6 Ways to Address Burnout to Be More Productive

Available for Interviews: Dr. Alice Fong

Alice Fong, ND, is an integrative naturopathic doctor specializing in stress, integrative medicine, diet & weight loss, and is a business growth consultant for holistic healthcare providers.

What Dr. Alice Fong can say in an interview on

Burnout is the cumulative effects of stress built up over time without enough time to recover.  Taking the time to rest and recharge is vital for any human being to be able to function, but many people live in fear of doing so because there is “so much to do.” 

Imagine the classic example of the hamster running on a wheel. It would be running pretty fast initially, but if she never got off the wheel and took some time to rest, the hamster would slow down to perhaps a crawl or would barely be moving. But if she got off the wheel, took a nap, ate some food, drank some water—when she got back on, she’d be running at full speed again, and probably gaining more mileage than the hamster that never got off. 

So many busy, burnt out professionals are terrified to “get off the wheel,” so the quality of their work and the quality of their life suffers. It is crucial to survival, as well as performing at a higher level, to take that time to support your wellbeing.

Here are 6 Ways Address Burnout:

  1. Evaluate your performance. Take a step back and actually evaluate your performance and ability to be productive. Notice if there’s a huge disparity between output from the past. Recognize how feelings can impact productivity. 
  2. Manage your time. Ensure you set aside time for self-care. Occasional pushes to accomplish something big or for an urgent deadline is okay once in a while, but if it’s a recurring theme where it happens all the time, this is not healthy.
  3. Set boundaries with clear communication. Notice if you’re grumpier and more irritable than usual. Take a step back and ask yourself, “Is this how I want to live?” For example, I like helping people, but if I’m not taking time for myself, I tend to be grumpier and less fun to be around and be not much of a service to others. Rather than agreeing to take something on only to be resentful later to the person for adding something to your proverbial plate, communicate what you’re dealing with so they can understand you can’t do everything. 
  4. Let go of the guilt of taking breaks. Know it’s a necessary part of survival to keep going. Taking even short breaks can allow you to recharge so that you can be the best version of yourself.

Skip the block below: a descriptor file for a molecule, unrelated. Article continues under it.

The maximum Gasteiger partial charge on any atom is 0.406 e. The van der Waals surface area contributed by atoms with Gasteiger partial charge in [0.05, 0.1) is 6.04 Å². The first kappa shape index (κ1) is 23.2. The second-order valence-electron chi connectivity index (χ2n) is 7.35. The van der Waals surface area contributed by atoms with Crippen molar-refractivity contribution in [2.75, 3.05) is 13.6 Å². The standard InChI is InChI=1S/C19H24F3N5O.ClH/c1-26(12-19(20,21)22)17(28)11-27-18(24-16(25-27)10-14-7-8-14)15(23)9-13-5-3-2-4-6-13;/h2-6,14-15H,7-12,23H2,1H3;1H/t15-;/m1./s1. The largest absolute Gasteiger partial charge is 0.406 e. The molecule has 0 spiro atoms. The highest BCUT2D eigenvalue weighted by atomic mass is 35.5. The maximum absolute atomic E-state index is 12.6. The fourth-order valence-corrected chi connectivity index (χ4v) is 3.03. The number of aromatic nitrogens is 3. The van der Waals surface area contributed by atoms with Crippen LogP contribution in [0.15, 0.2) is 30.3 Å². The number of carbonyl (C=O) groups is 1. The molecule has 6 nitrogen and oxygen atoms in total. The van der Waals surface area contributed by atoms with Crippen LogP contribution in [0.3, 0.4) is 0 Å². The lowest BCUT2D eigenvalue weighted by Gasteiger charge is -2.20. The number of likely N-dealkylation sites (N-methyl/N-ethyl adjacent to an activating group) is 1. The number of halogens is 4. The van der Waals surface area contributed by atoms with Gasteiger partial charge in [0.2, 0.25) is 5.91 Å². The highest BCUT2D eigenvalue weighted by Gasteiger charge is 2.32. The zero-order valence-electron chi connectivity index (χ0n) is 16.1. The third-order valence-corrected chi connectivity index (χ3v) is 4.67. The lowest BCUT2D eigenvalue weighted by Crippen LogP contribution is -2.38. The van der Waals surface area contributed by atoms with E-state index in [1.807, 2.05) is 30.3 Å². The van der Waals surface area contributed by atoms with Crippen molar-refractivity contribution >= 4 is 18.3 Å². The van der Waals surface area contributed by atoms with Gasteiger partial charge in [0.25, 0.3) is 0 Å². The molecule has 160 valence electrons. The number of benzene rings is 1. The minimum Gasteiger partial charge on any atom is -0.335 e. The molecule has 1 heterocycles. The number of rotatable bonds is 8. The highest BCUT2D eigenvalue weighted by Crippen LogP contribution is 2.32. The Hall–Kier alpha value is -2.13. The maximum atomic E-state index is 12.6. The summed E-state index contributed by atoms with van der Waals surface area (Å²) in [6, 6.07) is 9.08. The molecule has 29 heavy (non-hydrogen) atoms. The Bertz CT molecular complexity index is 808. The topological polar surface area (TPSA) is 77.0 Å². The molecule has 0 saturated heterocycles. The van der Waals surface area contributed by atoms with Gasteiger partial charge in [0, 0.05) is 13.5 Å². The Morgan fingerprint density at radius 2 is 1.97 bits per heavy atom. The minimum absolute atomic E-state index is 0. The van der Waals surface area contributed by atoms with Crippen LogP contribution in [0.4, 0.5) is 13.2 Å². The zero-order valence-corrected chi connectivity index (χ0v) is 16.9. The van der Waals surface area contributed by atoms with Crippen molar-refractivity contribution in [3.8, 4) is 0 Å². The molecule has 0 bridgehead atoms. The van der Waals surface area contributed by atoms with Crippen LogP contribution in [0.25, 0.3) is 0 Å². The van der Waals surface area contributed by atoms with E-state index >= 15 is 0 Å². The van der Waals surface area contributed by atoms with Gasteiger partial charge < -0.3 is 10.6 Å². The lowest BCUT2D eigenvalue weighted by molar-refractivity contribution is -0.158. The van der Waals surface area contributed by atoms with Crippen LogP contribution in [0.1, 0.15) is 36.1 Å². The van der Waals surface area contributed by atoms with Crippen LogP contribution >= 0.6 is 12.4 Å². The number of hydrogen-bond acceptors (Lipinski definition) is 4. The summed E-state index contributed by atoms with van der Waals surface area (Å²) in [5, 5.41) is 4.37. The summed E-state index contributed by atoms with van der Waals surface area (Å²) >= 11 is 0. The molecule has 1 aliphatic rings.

5. Prioritize what really needs to get done. If you take a step back, you might realize that not everything is as urgent as you make it out to be. Notice what you are getting out of how you invest your time. Figure out what’s actually important.
  6. Get your adrenals and hormones checked by a naturopathic doctor. Your adrenal glands are responsible for releasing the stress hormones cortisol and adrenaline.  Knowing how well your adrenals are functioning can give us direction on how best to support our healthy stress response.


Interview: Dr. Alice Fong

Known as the “Virtual Stress Doc,” Alice Fong, ND,  helps busy professionals break free from their stress and anxiety so that they can focus on what matters to them using a 5-step holistic approach. She is the founder and CEO of Amour de Soi Wellness, which offers one-on-one wellness programs, corporate wellness workshops, e-learning, and resilience training courses. 

Dr. Alice is also a business growth consultant for holistic healthcare providers and coaches those who want to build a virtual practice. She owns a second business called Thriving Wellness Practice, which she launched in order to expand her reach and impact of integrative medicine around the globe, by helping practitioners help more people.
She also co-hosts a Video Podcast Show called “HappyTalks with Dr. Alice and Donovon,” and has given talks around the country for healthcare providers, corporations, organizations, women’s conferences and for the general public. She is a world traveler, CrossFit athlete, and lover of personal development and authentic deep conversations.
Learn more about Dr. Alice Fong at www.dralicefong.com

Jo Allison
Managing Editor
Director of Public Relations
Success In Media, Inc.

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